Benchmark Capital Invests $5.5M In thatgamecompany To Take Emotional Gaming Beyond The Console

thatgamecompany has made a series of critically acclaimed games for the Sony PlayStation 3, but with its three-title contract fulfilled, it’s now looking to produce games for other platforms independently. To do that, it’s raised $5.5 million from Benchmark Capital to help finance its bold new direction, and adding Benchmark General Partner Mitch Lasky to its board of directors.

The Santa Monica-based game studio is best known for flOw, Flower, and Journey, a series of games that aim to go beyond male-dominated shoot-em-up blockbusters and provide a whole new emotional component to gaming. The idea for TGC has always been to make games accessible to a much broader audience than the hardcore console audience, to make gaming as a form of entertainment equal to watching a movie or listening to music.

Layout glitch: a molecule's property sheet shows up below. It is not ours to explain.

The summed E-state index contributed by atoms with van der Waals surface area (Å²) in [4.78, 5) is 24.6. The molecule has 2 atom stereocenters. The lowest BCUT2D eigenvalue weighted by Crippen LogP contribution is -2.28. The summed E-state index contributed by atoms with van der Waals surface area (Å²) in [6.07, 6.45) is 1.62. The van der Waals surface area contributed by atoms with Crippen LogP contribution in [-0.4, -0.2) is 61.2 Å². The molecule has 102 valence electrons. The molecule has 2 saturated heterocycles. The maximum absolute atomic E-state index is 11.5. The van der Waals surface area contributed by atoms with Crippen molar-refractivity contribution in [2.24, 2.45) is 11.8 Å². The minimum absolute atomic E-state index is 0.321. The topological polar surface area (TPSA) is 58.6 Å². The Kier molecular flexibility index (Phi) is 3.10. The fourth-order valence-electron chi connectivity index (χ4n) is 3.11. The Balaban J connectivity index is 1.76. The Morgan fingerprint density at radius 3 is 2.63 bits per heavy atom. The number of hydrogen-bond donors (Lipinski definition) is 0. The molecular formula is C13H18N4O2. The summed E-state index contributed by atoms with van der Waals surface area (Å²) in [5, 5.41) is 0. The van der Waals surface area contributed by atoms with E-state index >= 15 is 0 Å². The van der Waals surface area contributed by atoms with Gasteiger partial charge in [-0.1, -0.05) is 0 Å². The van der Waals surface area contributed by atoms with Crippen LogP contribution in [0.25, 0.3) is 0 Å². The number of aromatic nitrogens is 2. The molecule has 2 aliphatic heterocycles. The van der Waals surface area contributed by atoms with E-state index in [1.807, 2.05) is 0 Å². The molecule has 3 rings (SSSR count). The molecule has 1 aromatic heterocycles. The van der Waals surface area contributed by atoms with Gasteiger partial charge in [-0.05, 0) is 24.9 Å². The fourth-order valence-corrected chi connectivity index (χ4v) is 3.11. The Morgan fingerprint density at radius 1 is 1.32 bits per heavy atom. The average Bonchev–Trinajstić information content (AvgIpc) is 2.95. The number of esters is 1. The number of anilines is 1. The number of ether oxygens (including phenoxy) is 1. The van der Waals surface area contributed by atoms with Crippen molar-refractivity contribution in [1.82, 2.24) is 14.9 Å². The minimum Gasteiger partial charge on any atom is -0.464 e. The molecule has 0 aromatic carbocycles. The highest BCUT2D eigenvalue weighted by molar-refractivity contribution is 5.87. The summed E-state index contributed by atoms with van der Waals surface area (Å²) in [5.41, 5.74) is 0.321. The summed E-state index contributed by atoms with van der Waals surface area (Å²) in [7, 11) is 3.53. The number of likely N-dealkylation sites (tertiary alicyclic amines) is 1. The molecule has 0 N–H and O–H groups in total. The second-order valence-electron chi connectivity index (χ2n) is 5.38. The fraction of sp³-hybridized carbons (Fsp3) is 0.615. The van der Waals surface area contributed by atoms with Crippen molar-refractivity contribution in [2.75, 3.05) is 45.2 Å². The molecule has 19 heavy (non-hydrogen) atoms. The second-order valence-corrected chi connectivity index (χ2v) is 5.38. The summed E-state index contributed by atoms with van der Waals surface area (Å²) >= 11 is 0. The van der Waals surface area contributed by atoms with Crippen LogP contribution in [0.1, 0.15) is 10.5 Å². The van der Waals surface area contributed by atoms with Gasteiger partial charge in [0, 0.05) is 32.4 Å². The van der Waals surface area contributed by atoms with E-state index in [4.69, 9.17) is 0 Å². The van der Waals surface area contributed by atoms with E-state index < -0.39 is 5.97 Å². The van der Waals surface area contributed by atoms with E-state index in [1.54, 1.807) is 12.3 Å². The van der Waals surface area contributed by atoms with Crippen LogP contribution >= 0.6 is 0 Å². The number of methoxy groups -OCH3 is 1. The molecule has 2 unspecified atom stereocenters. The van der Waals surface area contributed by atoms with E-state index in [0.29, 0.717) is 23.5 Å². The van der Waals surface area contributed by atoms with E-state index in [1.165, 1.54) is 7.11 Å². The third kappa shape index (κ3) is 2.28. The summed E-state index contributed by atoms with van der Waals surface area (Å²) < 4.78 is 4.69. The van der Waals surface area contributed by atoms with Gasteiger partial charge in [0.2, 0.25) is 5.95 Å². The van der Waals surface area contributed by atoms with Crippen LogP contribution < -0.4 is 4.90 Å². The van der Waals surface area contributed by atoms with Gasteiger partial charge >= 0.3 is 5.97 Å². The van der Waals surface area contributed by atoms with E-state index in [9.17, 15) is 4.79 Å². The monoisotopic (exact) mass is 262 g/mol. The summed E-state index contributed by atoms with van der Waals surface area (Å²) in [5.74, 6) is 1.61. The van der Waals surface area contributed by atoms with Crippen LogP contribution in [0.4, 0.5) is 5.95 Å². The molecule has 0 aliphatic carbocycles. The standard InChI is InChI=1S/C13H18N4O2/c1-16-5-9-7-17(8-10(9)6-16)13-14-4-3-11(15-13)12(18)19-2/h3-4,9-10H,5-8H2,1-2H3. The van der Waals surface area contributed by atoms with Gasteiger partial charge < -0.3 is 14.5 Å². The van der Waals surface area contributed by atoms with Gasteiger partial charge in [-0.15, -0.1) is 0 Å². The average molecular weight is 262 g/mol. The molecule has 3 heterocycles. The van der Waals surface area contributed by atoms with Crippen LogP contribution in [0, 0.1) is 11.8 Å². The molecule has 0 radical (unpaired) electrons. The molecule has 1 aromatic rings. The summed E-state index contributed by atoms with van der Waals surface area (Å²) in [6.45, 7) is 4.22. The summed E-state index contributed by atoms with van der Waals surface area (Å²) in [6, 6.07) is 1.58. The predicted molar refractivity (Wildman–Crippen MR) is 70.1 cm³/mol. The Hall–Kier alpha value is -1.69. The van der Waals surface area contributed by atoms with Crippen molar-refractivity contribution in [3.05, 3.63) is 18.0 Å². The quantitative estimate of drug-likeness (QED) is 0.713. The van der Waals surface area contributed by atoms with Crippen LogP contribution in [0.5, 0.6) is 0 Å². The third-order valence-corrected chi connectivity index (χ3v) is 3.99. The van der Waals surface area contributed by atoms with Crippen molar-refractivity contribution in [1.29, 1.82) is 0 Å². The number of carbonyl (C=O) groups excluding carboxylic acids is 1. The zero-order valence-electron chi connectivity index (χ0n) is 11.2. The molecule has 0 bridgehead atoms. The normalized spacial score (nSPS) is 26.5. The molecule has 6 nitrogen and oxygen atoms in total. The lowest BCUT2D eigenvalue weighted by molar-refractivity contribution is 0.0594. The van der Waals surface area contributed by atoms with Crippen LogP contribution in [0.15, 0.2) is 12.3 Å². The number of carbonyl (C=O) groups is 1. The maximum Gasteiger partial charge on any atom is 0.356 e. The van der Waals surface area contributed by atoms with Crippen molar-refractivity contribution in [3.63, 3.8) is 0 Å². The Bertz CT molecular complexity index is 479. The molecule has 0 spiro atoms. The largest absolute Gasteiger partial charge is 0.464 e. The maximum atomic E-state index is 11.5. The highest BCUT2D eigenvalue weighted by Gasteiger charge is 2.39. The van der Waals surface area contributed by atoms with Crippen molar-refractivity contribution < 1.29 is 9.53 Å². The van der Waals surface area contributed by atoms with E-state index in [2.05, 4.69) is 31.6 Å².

The new funding comes as the company is trying to figure out its next steps. TGC producer Robin Hunicke and co-founder Kellee Santiago decided to leave the company earlier this year. And now that its Sony deal is concluded, TGC is trying to determine which platform it will start developing for next.

TGC founder Jenova Chen told me that the studio doesn’t know whether it will build for the desktop, online, Facebook, or the iPad next. It’s looked at all those platforms in its review process. The one thing that is clear is that TGC wants to look beyond the console market, where it will be able to reach everyone, not just hardcore gamers.

Meanwhile, the startup picked Benchmark and Lasky to help it along the way. Chen told me a big reason for that is Lasky’s experience in the gaming market: Previously an executive vice president at Electronic Arts, he’s one of the few VCs out there who has actually worked at a major gaming studio and knows how real high-fidelity games get made.

The important thing for Chen, and for TGC, is that the team will be able to remain independent and develop whatever games it wants to, without having to worry about the demands of certain platforms or publishers.